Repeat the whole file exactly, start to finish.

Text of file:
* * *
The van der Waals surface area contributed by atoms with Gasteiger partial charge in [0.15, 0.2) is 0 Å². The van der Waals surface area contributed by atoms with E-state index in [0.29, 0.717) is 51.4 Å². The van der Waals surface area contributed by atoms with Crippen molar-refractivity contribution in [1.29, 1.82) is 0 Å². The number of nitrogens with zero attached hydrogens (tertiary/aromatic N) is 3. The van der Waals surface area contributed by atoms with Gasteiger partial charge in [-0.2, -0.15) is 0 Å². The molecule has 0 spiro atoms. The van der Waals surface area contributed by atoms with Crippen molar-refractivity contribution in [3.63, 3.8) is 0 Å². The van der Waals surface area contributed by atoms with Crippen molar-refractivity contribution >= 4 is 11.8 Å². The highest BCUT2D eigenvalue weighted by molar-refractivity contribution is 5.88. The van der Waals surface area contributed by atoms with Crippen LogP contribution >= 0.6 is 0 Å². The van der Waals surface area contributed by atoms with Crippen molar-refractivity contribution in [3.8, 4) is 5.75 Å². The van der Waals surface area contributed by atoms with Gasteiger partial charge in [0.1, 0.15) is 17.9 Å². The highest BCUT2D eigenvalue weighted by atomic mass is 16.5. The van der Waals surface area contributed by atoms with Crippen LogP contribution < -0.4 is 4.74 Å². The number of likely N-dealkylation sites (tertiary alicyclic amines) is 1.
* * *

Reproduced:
The van der Waals surface area contributed by atoms with Gasteiger partial charge in [0.15, 0.2) is 0 Å². The van der Waals surface area contributed by atoms with E-state index in [0.29, 0.717) is 51.4 Å². The van der Waals surface area contributed by atoms with Crippen molar-refractivity contribution in [1.29, 1.82) is 0 Å². The number of nitrogens with zero attached hydrogens (tertiary/aromatic N) is 3. The van der Waals surface area contributed by atoms with Gasteiger partial charge in [-0.2, -0.15) is 0 Å². The molecule has 0 spiro atoms. The van der Waals surface area contributed by atoms with Crippen molar-refractivity contribution in [3.63, 3.8) is 0 Å². The van der Waals surface area contributed by atoms with Crippen molar-refractivity contribution >= 4 is 11.8 Å². The highest BCUT2D eigenvalue weighted by molar-refractivity contribution is 5.88. The van der Waals surface area contributed by atoms with Crippen LogP contribution >= 0.6 is 0 Å². The van der Waals surface area contributed by atoms with Crippen molar-refractivity contribution in [3.8, 4) is 5.75 Å². The van der Waals surface area contributed by atoms with Gasteiger partial charge in [0.1, 0.15) is 17.9 Å². The highest BCUT2D eigenvalue weighted by atomic mass is 16.5. The van der Waals surface area contributed by atoms with Crippen LogP contribution < -0.4 is 4.74 Å². The number of likely N-dealkylation sites (tertiary alicyclic amines) is 1.